Day 16 – 10/30/2011

Guilin – Yangshuo

Perhaps this morning’s light shroud of mist actually adds a final touch to this remarkable backdrop – the first kilometers of landscape have a definite air of mystery with all these steep hill formations. The first stage of the fourth group of participants shows not just a rural, but also a surprisingly touristy China.

Pictures day 16

The white start ramp shines as if illuminated, even in this diffuse light. In the park it even looks like a sculpture – surrounded, as it is, by a host of large-format works by contemporary artists from China. The Yuzi Paradise in Guilin is a center for modern art with an integrated hotel, far more a museum than place to stay, and surely a work of art in itself. As elsewhere in the world – Rhy Chang Tsao, an obviously very wealthy businessman, has created this idyll for himself. He invites artists to work on the property, offering them a studio and a commission. The result is that the pieces on display were actually created here.

Shortly after 10.00 a.m. tour leader Florian Urbitsch waves the starting flag for today. The 13th stage of the Audi Q3 Trans China Tour begins with a slight delay. The advance team that re-checks the route about one hour ahead of the large group had reported a new piece of road construction. One of the villages was completely closed. A detour had to be found, which is not exactly easy in this area. The little country roads through the backwoods, mostly twisty concrete tracks, wind their way tightly between villages, rice paddies and karst hills. Although there are not many alternatives, a new route is quickly found and the show begins on this most unusual of stages. The karst hills stand in the landscape like soaring towers, with their sides made up from a mix of bare rock and thick, lush greenery.

But how were these conical hills created? The so-called tower karst that occurs in Guangxi Province is nothing more than carbonic acid weathering. The elevations are thus the result of erosion by carbonic acid created by the reaction of (rain)water with carbon dioxide in the air. Cracks in the limestone grow in size over time and develop into caverns. When, after some time, these caves collapse, all that is left is their side walls or even single pillars – each a few hundred meters high. For rock climbers, this region is sheer paradise.

Some of the hills still have large caves in their depths. In the past, they were places of refuge and today are well-developed attractions for legions of visitors. Yangshuo, the first destination for the fourth group, is one of China’s tourist centers, with a great many guests from within the country, but also from the West. Thanks to a particularly flattering mention in the legendary tour guide “Lonely Planet”, Yangshuo quickly became a Mecca for backpackers from the moment that free travel within China was permitted.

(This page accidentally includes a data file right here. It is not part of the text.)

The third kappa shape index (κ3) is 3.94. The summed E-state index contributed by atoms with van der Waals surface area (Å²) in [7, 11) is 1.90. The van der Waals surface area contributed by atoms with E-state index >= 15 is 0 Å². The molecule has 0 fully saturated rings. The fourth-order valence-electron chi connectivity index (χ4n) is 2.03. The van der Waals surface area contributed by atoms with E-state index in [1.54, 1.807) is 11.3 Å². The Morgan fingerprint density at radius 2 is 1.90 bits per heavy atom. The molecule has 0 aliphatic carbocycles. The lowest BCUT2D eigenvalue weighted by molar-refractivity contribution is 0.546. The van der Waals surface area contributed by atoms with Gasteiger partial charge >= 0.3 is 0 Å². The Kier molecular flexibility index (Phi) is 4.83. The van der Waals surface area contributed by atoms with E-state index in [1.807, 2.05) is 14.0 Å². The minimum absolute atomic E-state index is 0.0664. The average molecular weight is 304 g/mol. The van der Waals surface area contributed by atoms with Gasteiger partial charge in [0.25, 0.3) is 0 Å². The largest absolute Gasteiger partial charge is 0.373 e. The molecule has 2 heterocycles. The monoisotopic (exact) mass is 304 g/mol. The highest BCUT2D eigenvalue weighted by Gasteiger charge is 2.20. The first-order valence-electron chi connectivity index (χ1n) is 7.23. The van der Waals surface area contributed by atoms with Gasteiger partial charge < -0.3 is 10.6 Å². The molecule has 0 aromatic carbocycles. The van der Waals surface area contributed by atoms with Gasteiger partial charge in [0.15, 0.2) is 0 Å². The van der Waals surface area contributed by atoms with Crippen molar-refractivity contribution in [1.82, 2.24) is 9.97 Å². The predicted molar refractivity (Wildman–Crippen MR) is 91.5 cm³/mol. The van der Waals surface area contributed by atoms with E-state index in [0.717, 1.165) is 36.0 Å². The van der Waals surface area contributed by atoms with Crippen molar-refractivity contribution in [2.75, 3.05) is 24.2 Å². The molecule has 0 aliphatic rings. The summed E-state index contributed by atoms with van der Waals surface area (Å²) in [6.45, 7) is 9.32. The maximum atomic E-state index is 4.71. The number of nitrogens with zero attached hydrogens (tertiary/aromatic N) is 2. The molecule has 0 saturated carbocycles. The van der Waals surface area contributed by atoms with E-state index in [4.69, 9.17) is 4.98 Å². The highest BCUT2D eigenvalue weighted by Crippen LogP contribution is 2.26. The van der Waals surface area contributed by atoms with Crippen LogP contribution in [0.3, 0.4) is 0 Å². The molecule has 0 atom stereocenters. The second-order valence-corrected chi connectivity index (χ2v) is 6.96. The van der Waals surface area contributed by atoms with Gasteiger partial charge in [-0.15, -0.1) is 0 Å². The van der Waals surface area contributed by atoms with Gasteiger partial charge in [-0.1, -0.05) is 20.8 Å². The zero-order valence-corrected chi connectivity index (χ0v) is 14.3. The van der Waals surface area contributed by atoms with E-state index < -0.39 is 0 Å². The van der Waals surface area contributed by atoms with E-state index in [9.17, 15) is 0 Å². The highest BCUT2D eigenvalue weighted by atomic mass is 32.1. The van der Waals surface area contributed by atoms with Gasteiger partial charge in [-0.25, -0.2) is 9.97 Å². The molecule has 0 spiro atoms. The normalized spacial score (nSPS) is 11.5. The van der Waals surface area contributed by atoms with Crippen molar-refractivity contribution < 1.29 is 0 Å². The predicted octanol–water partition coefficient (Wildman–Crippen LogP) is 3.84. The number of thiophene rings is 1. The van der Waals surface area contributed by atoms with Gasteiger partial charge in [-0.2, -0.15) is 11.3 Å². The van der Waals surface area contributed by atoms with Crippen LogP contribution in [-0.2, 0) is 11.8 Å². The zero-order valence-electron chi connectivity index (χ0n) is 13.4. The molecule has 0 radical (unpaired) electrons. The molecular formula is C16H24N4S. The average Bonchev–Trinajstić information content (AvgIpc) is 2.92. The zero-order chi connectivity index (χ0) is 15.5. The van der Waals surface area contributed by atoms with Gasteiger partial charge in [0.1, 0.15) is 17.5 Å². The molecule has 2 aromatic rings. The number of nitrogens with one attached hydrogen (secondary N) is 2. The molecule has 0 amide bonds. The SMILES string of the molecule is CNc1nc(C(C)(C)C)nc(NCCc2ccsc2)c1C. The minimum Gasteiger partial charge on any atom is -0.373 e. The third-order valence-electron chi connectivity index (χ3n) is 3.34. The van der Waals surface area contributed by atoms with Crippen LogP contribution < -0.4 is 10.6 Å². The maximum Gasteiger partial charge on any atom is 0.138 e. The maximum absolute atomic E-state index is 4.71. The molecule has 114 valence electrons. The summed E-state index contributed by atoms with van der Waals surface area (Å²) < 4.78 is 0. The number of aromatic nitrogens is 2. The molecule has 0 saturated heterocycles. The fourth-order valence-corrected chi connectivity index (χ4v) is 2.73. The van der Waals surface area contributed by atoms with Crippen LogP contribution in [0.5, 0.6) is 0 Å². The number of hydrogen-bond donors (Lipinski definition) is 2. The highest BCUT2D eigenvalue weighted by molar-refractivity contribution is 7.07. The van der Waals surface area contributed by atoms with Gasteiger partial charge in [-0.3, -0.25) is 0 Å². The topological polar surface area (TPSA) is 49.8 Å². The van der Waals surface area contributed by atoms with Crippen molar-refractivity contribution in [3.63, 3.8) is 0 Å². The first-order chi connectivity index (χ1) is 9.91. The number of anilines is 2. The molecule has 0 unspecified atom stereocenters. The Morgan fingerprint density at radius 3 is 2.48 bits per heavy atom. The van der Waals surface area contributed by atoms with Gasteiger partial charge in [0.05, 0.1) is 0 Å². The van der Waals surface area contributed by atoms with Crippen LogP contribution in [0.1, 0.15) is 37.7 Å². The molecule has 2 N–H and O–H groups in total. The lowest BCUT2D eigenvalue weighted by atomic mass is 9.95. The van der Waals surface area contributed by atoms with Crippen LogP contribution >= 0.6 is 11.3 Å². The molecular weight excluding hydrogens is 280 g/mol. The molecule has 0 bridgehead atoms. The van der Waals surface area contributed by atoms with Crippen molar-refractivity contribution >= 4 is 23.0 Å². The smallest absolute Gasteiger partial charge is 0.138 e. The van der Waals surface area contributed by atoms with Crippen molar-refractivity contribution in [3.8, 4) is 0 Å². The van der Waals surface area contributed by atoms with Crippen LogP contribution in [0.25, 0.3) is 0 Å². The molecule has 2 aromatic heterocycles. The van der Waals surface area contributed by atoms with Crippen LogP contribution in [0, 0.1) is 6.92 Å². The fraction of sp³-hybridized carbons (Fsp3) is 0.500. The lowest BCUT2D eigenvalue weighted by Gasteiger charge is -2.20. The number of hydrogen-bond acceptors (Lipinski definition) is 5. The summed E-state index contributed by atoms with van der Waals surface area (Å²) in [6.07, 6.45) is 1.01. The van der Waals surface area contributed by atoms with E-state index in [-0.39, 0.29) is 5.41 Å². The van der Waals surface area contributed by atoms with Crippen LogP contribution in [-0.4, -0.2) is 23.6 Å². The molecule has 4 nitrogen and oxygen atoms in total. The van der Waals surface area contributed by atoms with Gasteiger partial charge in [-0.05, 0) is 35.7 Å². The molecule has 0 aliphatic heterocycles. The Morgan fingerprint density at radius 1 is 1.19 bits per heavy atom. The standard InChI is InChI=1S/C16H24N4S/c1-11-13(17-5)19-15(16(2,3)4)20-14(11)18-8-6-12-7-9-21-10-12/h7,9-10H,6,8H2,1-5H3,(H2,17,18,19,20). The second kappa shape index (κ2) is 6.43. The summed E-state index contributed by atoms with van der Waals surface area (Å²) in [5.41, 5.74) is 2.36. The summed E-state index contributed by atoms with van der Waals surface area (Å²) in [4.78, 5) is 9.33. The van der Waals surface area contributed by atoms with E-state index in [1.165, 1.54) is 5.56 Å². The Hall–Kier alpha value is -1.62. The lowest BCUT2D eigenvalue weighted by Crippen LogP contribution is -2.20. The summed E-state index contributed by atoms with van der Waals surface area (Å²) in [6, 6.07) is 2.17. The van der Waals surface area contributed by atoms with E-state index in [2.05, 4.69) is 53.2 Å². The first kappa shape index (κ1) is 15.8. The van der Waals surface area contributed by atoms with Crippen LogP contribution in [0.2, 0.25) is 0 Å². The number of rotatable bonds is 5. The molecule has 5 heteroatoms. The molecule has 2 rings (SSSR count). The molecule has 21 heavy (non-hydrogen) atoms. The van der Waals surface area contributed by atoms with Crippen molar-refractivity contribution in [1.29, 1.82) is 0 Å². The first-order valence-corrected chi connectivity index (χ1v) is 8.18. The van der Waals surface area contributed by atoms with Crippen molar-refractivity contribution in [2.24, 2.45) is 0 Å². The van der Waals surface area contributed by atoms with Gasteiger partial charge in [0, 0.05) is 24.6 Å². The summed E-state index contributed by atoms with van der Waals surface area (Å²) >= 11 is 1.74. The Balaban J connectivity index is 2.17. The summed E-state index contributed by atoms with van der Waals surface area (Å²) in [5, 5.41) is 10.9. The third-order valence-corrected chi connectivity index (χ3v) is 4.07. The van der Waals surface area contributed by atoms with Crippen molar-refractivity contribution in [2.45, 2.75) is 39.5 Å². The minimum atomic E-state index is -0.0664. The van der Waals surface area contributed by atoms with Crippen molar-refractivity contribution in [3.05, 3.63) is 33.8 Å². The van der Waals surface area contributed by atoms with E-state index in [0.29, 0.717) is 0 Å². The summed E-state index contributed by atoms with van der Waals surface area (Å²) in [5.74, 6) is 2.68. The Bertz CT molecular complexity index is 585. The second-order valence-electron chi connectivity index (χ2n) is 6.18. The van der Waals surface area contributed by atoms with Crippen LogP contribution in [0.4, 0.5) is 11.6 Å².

Video day 16

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But it is mostly Chinese who visit and overrun this small city of 300,000 inhabitants. You can’t help asking yourself where they all come from. Working people in China have extremely few days of annual leave. Today, however, is Sunday and one should also never forget the sheer scale at play here – more than 1.3 billion people live in this country. That can hardly be compared to just 80 million Germans.

In many ways, Yangshuo is the opposite of the boom cities in the East. There are no glass facades here, no 30-storey apartment blocks, no eight lane highways. The center of the city is West Street, a pedestrian zone with pleasant cafes, but primarily a shopping street for all imaginable kinds of odds-and-ends. You can, of course, choose to confirm all the preconceptions of Chinese rip-off artists and pricing tricks, but you also have the option of simply enjoying all the hectic activity.

Anybody who has seen the Li Jang that flows through Yangshuo and found it stunningly beautiful will barely be able to contain themselves when they catch sight of the Yulong. The landscape to the right and left of this peaceful river, which flows around 4 kilometers southwest of Yangshuo and offers a host of bathing spots, is absolutely breathtaking. A popular visitor destination is the Dragon Bridge around 10 kilometers upriver. Its stone arch is 600 years old and is one of the largest in Guangxi Province.

Tomorrow, on the second day of the fourth wave, the karst hills will still be visible from along the route. However, the size of the places grows once again to the familiar format – from Yangshuo (300,000 inhabitants) via Wuzhou (three million inhabitants) to Zhaoqing (four million inhabitants).

Day 16

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